Foodfight! was apparently made for a very strange, very specific audience of small children, branding super-freaks, furries, perverts, and people who’ve always fantasized about fucking Mrs. Butterworth. This would be creepy and leering even if the parties involved weren’t from different species. It’s a testament to how shockingly lascivious and sexual Foodfight! is that an actor synonymous with violent, cocaine-fueled orgies with high-end prostitutes being cast as its dashing hero actually represents one of its less sketchy and offensive aspects.

Lady X isn’t just an insatiable sexual creature; she’s also the dominant power behind sinister Brand X, a malevolent new force in the secret supermarket world intent on overturning the peaceful established order and replacing it with supermarket fascism (which we can all agree is the best and worst kind). And so, just when it appears Foodfight! cannot fly any more flamboyantly off the rails, it hauls out the Nazi iconography. The sinister minions of Brand X are stylized like the upper brass of the Fourth Reich; their foot soldiers goose-step down the empty aisles of the supermarket while doling out Hitler salutes. Foodfight! pits capitalism at its most un-tethered and child-pandering against the black-hearted forces of fascism.

Much of Foodfight’s third act is devoted to an endless war between the good guys and Brand X that does little but pad the film’s glacially paced 91-minute running time. Honestly, if any film begged to be cut off after 70 minutes, it’s this grotesque exercise in commerce masquerading as entertainment. The writers write themselves into such a corner that a major plot point involves Dex Dogtective having to make a perilous trek through the supermarket during daytime so that he can send an email alerting corporate headquarters of the evil that has been unleashed in the supermarket. Dex’s exact words are, “If we could just get this info to our market’s corporate headquarters, they’d have to recall Brand X!” What is an epic adventure without a heroic quest to send an email to corporate headquarters?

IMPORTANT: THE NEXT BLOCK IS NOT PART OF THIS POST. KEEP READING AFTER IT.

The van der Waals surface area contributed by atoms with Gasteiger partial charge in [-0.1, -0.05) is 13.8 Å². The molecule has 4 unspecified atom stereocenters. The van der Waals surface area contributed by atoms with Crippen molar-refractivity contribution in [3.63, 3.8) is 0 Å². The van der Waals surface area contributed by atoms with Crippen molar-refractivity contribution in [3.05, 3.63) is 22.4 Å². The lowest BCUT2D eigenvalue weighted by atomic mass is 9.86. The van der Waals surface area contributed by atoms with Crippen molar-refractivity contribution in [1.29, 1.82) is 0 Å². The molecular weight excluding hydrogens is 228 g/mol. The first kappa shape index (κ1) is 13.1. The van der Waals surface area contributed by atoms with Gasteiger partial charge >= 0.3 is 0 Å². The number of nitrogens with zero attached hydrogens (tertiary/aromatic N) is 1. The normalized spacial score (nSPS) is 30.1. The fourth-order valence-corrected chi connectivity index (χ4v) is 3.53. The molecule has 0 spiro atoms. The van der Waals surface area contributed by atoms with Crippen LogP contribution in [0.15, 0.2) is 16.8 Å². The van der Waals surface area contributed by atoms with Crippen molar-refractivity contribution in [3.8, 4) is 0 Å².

Like the films of the deluded visionaries I mentioned earlier, Foodfight! ended up being a revolution that wasn’t. It began production in 2001 with an eye toward a 2003 release, only to miss its intended release date by close to a decade. Then the filmmakers ran out of money. Then their technology was stolen, forcing them to start from scratch. The $100 million worth of cross-promotion from brand partners never materialized. That massive worldwide release—complete with ancillary merchandise and fast-food tie-ins—never happened. After a tiny theatrical run in Europe, Foodfight! received a discreet Stateside direct-to-VOD burial on February 12, capping off a run of incredibly bad luck that could not have happened to more deserving parasites.

Recoiling in horror at Foodfight!, which somehow manages to be even worse and more insane than I’ve made it sound, I was reminded of the famous Bill Hicks line, “If you work in advertising or marketing, kill yourself.” I’ve always found that quip unconscionably cruel and unfair, yet funny. Delving deep into this progressive nightmare and free-market wet dream, I began to suspect that maybe old Bill was onto something after all. Foodfight! doesn’t just represent one of the entertainment world’s most appalling lapses of taste, restraint, and judgment in recent memory; it’s one of those fall-of-civilization moments. Only in this case, the world ends not with a bang, nor with a whimper, but rather with a deranged push from a suicidal, apocalyptic Twinkie The Kid.

Failure, fiasco, or secret success: Fiasco